10. Smile even when you don’t feel like it.
Make up your mind to be happy and you will be 
11.  Laugh everyday.




Superauthors Blog


I'm blogging at the Superromance Authors Blog today.
Stop by if you get the chance!

My Writer's Cheat Sheet

In last week's post Coming Clean: Revising Old Manuscripts I mentioned Techniques of the Selling Writer by Dwight V Swain.  This week I'm sharing My Swain Cheat Sheet.  Compiled from the book and notes taken at RWA National Conference in 2002.  The original has been on my desk for over 10 years and I have found it to be an invaluable reference.


MY SWAIN CHEAT SHEET

STORY ELEMENTS

Write a statement about the book using:
            CHARACTER, SITUATION AND OBJECTIVE

Ex:  Lonely, frustrated, and tired of living in a home where she’s treated as an unpaid servant, widow Irene Boone wants to marry widower Frank Dobbs.

CHARACTER – Irene
SITUATION – living in a home where she’s treaded as an unpaid servant
OBJECTIVE – to marry

Write a question using:
            OPPONENT AND DISASTER

Ex:  Will she lose this chance for happiness because her selfish, sanctimonious daughter Connie accuses her of immorality?

OPPONENT – daughter
DISASTER – she might lose this chance for happiness


MOTIVATION/REACTION UNITS

The following order is used: 
            MOTIVATING STIMULUS, FEELING, ACTION AND SPEECH

Ex:            “How’s it going, Jill?” he asked.  MOTIVATING STIMULUS
            A glow of warmth crept through Jill.  FEELING
            She smiled.  ACTION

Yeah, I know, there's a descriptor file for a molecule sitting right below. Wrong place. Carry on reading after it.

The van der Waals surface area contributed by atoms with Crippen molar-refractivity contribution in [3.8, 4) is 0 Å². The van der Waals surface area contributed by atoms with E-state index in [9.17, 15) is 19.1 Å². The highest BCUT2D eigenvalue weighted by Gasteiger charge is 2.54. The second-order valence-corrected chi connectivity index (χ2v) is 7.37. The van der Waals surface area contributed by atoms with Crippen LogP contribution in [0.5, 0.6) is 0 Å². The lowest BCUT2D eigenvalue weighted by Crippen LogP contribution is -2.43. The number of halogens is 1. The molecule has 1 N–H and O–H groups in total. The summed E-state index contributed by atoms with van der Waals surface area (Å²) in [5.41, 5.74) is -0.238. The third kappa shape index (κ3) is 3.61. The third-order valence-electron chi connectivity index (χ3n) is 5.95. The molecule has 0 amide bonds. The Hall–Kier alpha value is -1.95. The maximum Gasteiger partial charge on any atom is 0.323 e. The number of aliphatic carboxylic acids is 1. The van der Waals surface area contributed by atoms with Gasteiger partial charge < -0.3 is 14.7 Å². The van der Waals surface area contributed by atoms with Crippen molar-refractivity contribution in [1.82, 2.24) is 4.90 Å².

“Just fine, thanks.”  SPEECH


SCENE AND SEQUEL

A SCENE is the SHOW part of the book.

The function of a SCENE is to provide interest and move the story forward.
The structure of a SCENE is:  GOAL, CONFLICT AND DISASTER
           
A scene is written in REAL TIMEso the reader can experience the action along with the characters.

A SEQUEL is the TELL part of the book.

The function of the SEQUEL is to show the character’s behavior after the disaster or to tell about their reaction.
The structure of the SEQUELis:  REACTION, DILEMMA AND DECISION.

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FLASHBACK can be done in the SEQUEL and you can summarize and condense emotionally non-significant moments here.

Ex:  A VERY SHORT SEQUEL:  Fog and smog and soot-streaked snow; steaming summer nights in New Orleans; the parched miles across Wyoming.  He knew them all in the months that followed.  Ken them, yet ignored them, for there was no room in him for anything but hate.

#

TRANSITIONS bridges time, space, mood or circumstance.  It spotlights the focal character’s dominant feeling and emphasizes that feeling immediately before starting the SEQUEL.

Ex:  Sleep came quickly, easily to his surprise.  Only then he wished it hadn’t because it brought strange, dark, half-nightmares with it.  Weird dreams in which Irene somehow always stood beside him, mute dark eyes accusing.  The sense of guilt those feelings engendered still nagged him when he deplaned Tuesday morning in Tulsa.

#

SOLUTIONS:

If you receive the criticism that your story is not fast-paced enough, you can control the pacing by having longer scenes.
            SCENES = CONTROL PACING

If you get complaints of implausibility, your sequels aren’t long enough
            SEQUELS = CONTROL PLAUSIBILITY

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Credits:

My Swain Cheat Sheet by Rogenna Brewer
            www.rogennabrewer.com

The Last Techniques I learned Before Selling: Scene and Sequel
            Anne Eames presentation at RWA (tape#285)